Diagnosis and Management of Cervical Spondylosis Clinical Presentation

Updated: Nov 09, 2018
  • Author: Sandeep S Rana, MD; Chief Editor: Tarakad S Ramachandran, MBBS, MBA, MPH, FAAN, FACP, FAHA, FRCP, FRCPC, FRS, LRCP, MRCP, MRCS  more...
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The various clinical syndromes seen with cervical spondylosis manifest quite differently.

Intermittent neck and shoulder pain, or cervicalgia, is the most common syndrome seen in clinical practice. [2] This can be a frustrating problem for physicians and patients because often the patient has no associated neurologic signs. When neurologic deficits are present, diagnostic imaging can often help define the cause. When they are not present, however, imaging findings are not usually helpful because the incidence of radiologic abnormalities is quite high in persons in this age group, even in asymptomatic patients.

  • A large part of the problem is that the source of pain in this situation is poorly understood. This syndrome is possibly related to compression of the sinovertebral nerves and the medial branches of the dorsal rami in the cervical region. [16]

  • The neck pain experienced with cervical spondylosis is often accompanied by stiffness, with radiation into the shoulders or occiput, that may be chronic or episodic with long periods of remission. [2]

  • One third of patients with cervicalgia due to cervical spondylosis present with headache, and greater than two thirds present with unilateral or bilateral shoulder pain. A significant amount of these patients also present with arm, forearm, and/or hand pain. [16]

Another poorly understood clinical syndrome seen with cervical spondylosis is chronic suboccipital headache. Although the C1 thru C3 dermatomes are represented on the head and it would seem likely that occipitoatlantal and atlantoaxial degeneration would cause pain in these areas, no contributions to these joints occur from the dorsal rami of C1-C3. In addition, the greater occipital nerve cannot usually be compressed by bony structures. Regardless, headaches can be the dominant symptom in a patient with degenerative cervical disease. The headaches are usually suboccipital and may radiate to the base of the neck and the vertex of the skull. [16]

Perhaps more thoroughly understood than the above-discussed syndromes is radiculopathy associated with cervical spondylosis. The most commonly involved nerve roots are the sixth and seventh nerve roots, which are caused by C5-C6 or C6-C7 spondylosis, respectively. Patients usually present with pain, paresthesias or weakness, or a combination of these symptoms. The vast majority of these patients present without a history of trauma or other recalled precipitated cause. The pain is usually in the cervical region, the upper limb, shoulder, and/or interscapular region. At times, the pain may be atypical and manifest as chest pain (pseudoangina) or breast pain. Usually, the pain is more frequent in the upper limbs than in the neck, although it is frequently present in both areas. [17] Cervical radiculopathy is not usually associated with myelopathy. [2]

Cervical spondylotic myelopathy is the most common cause of nontraumatic paraparesis and tetraparesis. The process usually develops insidiously.

In the early stages, patients often present with neck stiffness. Patients also may present with stabbing pain in the preaxial or postaxial border of the arms. [10] Patients with a high compressive myelopathy (C3-C5) can present with a syndrome of "numb, clumsy hands," for which the patient describes difficulty writing, a loss of manual dexterity, nonspecific and diffuse weakness, and abnormal sensations. [2] Those patients with a lower myelopathy typically present with a syndrome of weakness, stiffness, and proprioceptive loss in the legs. These patients often exhibit signs of spasticity.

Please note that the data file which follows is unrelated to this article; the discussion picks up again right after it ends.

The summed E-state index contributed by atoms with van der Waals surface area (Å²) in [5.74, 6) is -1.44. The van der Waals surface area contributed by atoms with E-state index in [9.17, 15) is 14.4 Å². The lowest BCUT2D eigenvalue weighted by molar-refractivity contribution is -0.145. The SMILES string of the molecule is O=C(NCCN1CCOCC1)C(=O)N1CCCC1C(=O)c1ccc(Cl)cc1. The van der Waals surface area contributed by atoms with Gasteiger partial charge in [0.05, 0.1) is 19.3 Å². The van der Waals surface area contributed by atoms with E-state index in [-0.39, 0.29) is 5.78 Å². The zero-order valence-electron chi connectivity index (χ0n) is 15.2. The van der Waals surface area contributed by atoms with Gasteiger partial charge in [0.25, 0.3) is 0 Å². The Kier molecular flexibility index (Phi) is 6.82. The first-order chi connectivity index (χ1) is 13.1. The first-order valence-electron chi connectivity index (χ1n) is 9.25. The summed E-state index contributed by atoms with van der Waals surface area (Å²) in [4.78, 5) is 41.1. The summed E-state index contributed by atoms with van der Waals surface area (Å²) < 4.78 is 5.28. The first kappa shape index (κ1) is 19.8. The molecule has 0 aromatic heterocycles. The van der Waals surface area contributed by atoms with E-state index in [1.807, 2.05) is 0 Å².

Weakness or clumsiness of the hands may be seen in conjunction with weakness in the legs. Motor loss in the hands with relative sparing of the legs, however, is a relatively rare syndrome. Symptoms are commonly asymmetric in the legs.

Loss of sphincter control and urinary incontinence are rare; some patients, however, report urinary urgency, frequency, and/or hesitancy. [2, 10]

Cervical spondylotic myelopathy significantly affects patients' quality of life. A recent study reported that greater than one third of patients with cervical spondylotic myelopathy have anxious or depressed moods related to their decreased mobility. [18]

Another syndrome that may be seen in relation to cervical spondylosis is central cord syndrome. This syndrome typically occurs when an elderly patient experiences an acute hyperextension injury with preexisting acquired stenosis due to ventral osteophytes and infolding of redundant ligamentum flavum, resulting in acute cord compression. Patients usually present with a history of a blow to the forehead. The syndrome consists of greater upper extremity weakness than lower extremity weakness, varying degrees of sensory disturbances below the lesion, and myelopathic findings such as spasticity and urinary retention. [19]

Rarely, dysphagia or airway dysfunction has been reported secondary to cervical spondylosis. [20, 21, 22, 23, 24] Dysphagia may occur when large anterior osteophytes cause mechanical compression of the esophagus or periesophageal inflammation causes motion over the osteophytes. Conservative therapy with anti-inflammatory medications and other modalities has been advocated for mild-to-moderate cases of dysphagia, while surgery has been reserved for more severe cases. [22]



Examination findings include neck pain, radicular signs, and myelopathic signs. Patients with neck pain from spondylosis often present with neck stiffness. This is a nonspecific sign, and other causes of neck pain and stiffness (eg, myofascial pain, intrinsic shoulder pathology) must be considered and excluded.

If the history is compatible with cervical radiculopathy, carefully search for signs of muscle atrophy in the supraspinatus, infraspinatus, deltoid, triceps, and first dorsal interosseus muscles.